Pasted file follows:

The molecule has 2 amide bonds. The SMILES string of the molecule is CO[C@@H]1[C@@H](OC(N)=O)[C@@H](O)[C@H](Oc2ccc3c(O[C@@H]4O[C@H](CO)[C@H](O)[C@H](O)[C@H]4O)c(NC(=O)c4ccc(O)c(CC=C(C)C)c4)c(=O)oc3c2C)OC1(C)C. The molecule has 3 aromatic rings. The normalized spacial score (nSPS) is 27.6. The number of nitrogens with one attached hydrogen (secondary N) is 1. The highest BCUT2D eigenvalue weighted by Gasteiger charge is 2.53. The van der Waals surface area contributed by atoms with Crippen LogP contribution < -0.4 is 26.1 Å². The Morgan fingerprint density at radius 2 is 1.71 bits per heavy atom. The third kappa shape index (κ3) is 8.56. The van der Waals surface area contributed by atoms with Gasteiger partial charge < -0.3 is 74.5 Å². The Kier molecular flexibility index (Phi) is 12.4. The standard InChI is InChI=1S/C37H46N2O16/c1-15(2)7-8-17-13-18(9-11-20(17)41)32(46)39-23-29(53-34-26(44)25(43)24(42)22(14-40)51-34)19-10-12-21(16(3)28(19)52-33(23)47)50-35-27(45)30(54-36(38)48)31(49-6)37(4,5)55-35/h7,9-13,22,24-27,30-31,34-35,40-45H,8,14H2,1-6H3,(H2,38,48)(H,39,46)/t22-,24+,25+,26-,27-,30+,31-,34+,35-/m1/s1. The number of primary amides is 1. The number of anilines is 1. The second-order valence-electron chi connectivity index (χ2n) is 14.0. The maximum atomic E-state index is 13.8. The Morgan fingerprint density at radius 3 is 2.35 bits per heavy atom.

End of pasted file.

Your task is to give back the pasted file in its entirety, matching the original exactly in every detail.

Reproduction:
The molecule has 2 amide bonds. The SMILES string of the molecule is CO[C@@H]1[C@@H](OC(N)=O)[C@@H](O)[C@H](Oc2ccc3c(O[C@@H]4O[C@H](CO)[C@H](O)[C@H](O)[C@H]4O)c(NC(=O)c4ccc(O)c(CC=C(C)C)c4)c(=O)oc3c2C)OC1(C)C. The molecule has 3 aromatic rings. The normalized spacial score (nSPS) is 27.6. The number of nitrogens with one attached hydrogen (secondary N) is 1. The highest BCUT2D eigenvalue weighted by Gasteiger charge is 2.53. The van der Waals surface area contributed by atoms with Crippen LogP contribution < -0.4 is 26.1 Å². The Morgan fingerprint density at radius 2 is 1.71 bits per heavy atom. The third kappa shape index (κ3) is 8.56. The van der Waals surface area contributed by atoms with Gasteiger partial charge < -0.3 is 74.5 Å². The Kier molecular flexibility index (Phi) is 12.4. The standard InChI is InChI=1S/C37H46N2O16/c1-15(2)7-8-17-13-18(9-11-20(17)41)32(46)39-23-29(53-34-26(44)25(43)24(42)22(14-40)51-34)19-10-12-21(16(3)28(19)52-33(23)47)50-35-27(45)30(54-36(38)48)31(49-6)37(4,5)55-35/h7,9-13,22,24-27,30-31,34-35,40-45H,8,14H2,1-6H3,(H2,38,48)(H,39,46)/t22-,24+,25+,26-,27-,30+,31-,34+,35-/m1/s1. The number of primary amides is 1. The number of anilines is 1. The second-order valence-electron chi connectivity index (χ2n) is 14.0. The maximum atomic E-state index is 13.8. The Morgan fingerprint density at radius 3 is 2.35 bits per heavy atom.